When I was a kid, I recall frequent drives to my grandparents’ houses. They lived about 2 hours away in or near the little southwestern Indiana town of Huntingburg. The road was full of twists and turns, along which my sister and I were apparently sometimes a bit too silly in the backseat as I recall a time or two stopping along the roadside to be paddled by my dad (I recall being paddled along the roadside as truly humiliating …).
Now living in boring, flat northern Indiana, I can more fully appreciate the rolling scenery of the southern part of the state. Caves abounded – lots of limestone – roads frequently cut through rock where you could see the various layers zooming by on each side of the vehicle.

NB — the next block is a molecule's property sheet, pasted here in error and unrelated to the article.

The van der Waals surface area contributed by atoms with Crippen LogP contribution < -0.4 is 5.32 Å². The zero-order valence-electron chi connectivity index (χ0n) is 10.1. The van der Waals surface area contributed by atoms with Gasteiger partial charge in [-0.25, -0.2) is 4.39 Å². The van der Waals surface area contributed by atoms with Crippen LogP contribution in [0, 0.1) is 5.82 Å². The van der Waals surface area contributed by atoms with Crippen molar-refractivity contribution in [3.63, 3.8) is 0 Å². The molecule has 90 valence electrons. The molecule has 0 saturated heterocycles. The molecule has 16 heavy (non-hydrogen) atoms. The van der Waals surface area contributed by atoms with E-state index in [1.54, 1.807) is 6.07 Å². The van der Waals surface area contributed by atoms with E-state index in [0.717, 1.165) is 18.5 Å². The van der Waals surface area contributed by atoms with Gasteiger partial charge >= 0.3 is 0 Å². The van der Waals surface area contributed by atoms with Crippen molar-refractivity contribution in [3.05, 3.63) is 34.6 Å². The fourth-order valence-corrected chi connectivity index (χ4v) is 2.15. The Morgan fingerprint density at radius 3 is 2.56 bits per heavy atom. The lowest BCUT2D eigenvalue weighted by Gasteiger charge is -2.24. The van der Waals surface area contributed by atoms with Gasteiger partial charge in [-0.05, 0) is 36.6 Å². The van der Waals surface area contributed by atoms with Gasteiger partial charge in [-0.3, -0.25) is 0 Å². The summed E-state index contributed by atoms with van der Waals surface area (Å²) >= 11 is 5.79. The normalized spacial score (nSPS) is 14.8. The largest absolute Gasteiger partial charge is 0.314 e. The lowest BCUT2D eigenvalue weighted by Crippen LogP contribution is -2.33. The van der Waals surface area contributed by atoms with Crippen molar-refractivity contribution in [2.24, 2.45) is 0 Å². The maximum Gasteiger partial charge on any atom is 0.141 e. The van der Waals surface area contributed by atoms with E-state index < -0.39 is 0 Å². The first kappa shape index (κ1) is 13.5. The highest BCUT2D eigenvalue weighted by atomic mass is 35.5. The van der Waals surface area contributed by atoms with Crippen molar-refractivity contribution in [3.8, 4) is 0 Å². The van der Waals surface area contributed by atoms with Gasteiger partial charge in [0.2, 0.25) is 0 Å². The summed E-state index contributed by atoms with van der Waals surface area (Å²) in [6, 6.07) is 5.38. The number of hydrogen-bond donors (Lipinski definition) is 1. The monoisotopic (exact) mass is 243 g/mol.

One feature we would frequently see and comment on was jug rock near Shoals, Indiana. A little online searching reveals that it’s made of sandstone, is 42′ high, and is the largest free standing table rock formation east of the Mississippi. It was formed 285 – 326 million years ago, and also has a companion feature, “table rock” (Hmmm … don’t recall ever seeing table rock).
Frequently heard on trips were “How long till the jug rock?”; “Have we passed jug rock yet?”; “Jug rock is just around the next corner!” Once we even got out and walked up to get a closer look; as I recall though, there’s a steep drop off from the road to the area around the base of the rock and we never got too close. In warmer months there was often quite a bit of stuff growing on top of jug rock, which was neat to see.
Do you remember any interesting physical features of the land that you enjoyed as a child?